The most effective behavior change programs include 2 to 3 in-person meetings a month for at least 6 months. Web or phone-based weight loss programs are also an option for the weight loss phase, although research shows they are not as effective as face-to-face programs, according to the statement authors.

Currently, comprehensive lifestyle programs that assist participants in adhering to a lower calorie diet and in increasing physical activity through the use of behavioral strategies are not widely available, Dr. Ryan said.

To lower blood pressure, the guideline emphasizes sodium restriction down from the current excessive average in US adults of about 3,600 mg/day to no more than 2,400 mg/ day. And, no more than 1,500 mg/day is desirable since it is associated with greater reductions in blood pressure. Reducing sodium intake by at least 1,000 mg a day from the US average will lower blood pressure, even if the desired sodium intake is not yet achieved, the guidelines read.

To lower the blood cholesterol, and particularly LDL cholesterol, the guidelines strongly recommend limiting saturated fat and trans fat. The guideline recommends a diet that emphasizes fruits, vegetables, and whole grains, while including low-fat dairy products, poultry, fish and nuts, and limiting red meat, sweets and sugar-sweetened beverages. Following this pattern should help people limit their saturated fat, trans fat and sodium to the recommended levels even if they do not count grams.

Based on a 2,000 calorie per day diet, a heart-healthy eating pattern should include:
• fruits: 4-5 servings a day
• vegetables: 4-5 servings a day
• whole grains, preferably high fiber: 6-8 servings a day
• fat-free or low-fat milk and milk products: 2-3 servings a day
• lean meats, poultry and fish: 6 or fewer ounces a day
• nuts, legumes and seeds: 4-5 servings a week
• fats and oils: 2-3 servings of healthy oils per day, limit trans and saturated fat
• limit sweets and added sugars

Primary care physicians should adapt the heart-healthy dietary plan to an individual’s caloric requirements, personal and cultural food preferences and nutrition therapy for other medical conditions such as diabetes, the guideline states.

The guideline advises moderate- to vigorous-intensity aerobic exercise, such as brisk walking, for an average of 40 minutes 3 to 4 times a week.

While some patients will still need medications to manage blood pressure and cholesterol, doctors should always prescribe the lifestyle management strategies advised in the new guideline at the same time.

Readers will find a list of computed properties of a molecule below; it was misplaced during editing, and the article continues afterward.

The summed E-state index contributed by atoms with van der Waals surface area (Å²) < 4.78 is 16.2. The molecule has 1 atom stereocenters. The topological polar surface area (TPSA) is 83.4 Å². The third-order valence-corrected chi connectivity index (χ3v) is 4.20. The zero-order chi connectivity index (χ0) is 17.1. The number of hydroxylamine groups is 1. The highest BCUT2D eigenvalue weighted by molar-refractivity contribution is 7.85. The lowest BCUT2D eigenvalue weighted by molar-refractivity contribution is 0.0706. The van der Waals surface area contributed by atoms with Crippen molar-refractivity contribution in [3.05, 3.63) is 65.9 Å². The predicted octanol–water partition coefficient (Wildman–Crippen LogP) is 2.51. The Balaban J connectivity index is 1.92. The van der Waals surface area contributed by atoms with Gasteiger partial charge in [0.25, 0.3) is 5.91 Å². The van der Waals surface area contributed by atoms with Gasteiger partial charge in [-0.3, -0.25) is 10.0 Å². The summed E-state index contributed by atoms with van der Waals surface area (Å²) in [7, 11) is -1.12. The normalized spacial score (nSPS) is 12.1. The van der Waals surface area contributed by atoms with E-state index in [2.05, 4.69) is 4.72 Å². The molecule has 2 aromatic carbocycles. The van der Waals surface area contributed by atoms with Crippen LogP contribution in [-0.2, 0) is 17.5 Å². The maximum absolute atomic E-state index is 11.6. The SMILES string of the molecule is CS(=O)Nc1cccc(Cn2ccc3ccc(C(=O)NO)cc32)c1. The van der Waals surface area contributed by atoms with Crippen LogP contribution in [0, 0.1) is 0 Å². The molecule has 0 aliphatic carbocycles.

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Blog log

Members of the American College of Physicians contribute posts from their own sites to ACP Internistand ACP Hospitalist. Contributors include:

Albert Fuchs, MD
Albert Fuchs, MD, FACP, graduated from the University of California, Los Angeles School of Medicine, where he also did his internal medicine training. Certified by the American Board of Internal Medicine, Dr. Fuchs spent three years as a full-time faculty member at UCLA School of Medicine before opening his private practice in Beverly Hills in 2000.

And Thus, It Begins
Amanda Xi, ACP Medical Student Member, is a first-year medical student at the OUWB School of Medicine, charter class of 2015, in Rochester, Mich., from which she which chronicles her journey through medical training from day 1 of medical school.

Auscultation
Ira S. Nash, MD, FACP, is the senior vice president and executive director of the North Shore-LIJ Medical Group, and a professor of Cardiology and Population Health at Hofstra North Shore-LIJ School of Medicine. He is Board Certified in Internal Medicine and Cardiovascular Diseases and was in the private practice of cardiology before joining the full-time faculty of Massachusetts General Hospital.

Zackary Berger
Zackary Berger, MD, ACP Member, is a primary care doctor and general internist in the Division of General Internal Medicine at Johns Hopkins. His research interests include doctor-patient communication, bioethics, and systematic reviews.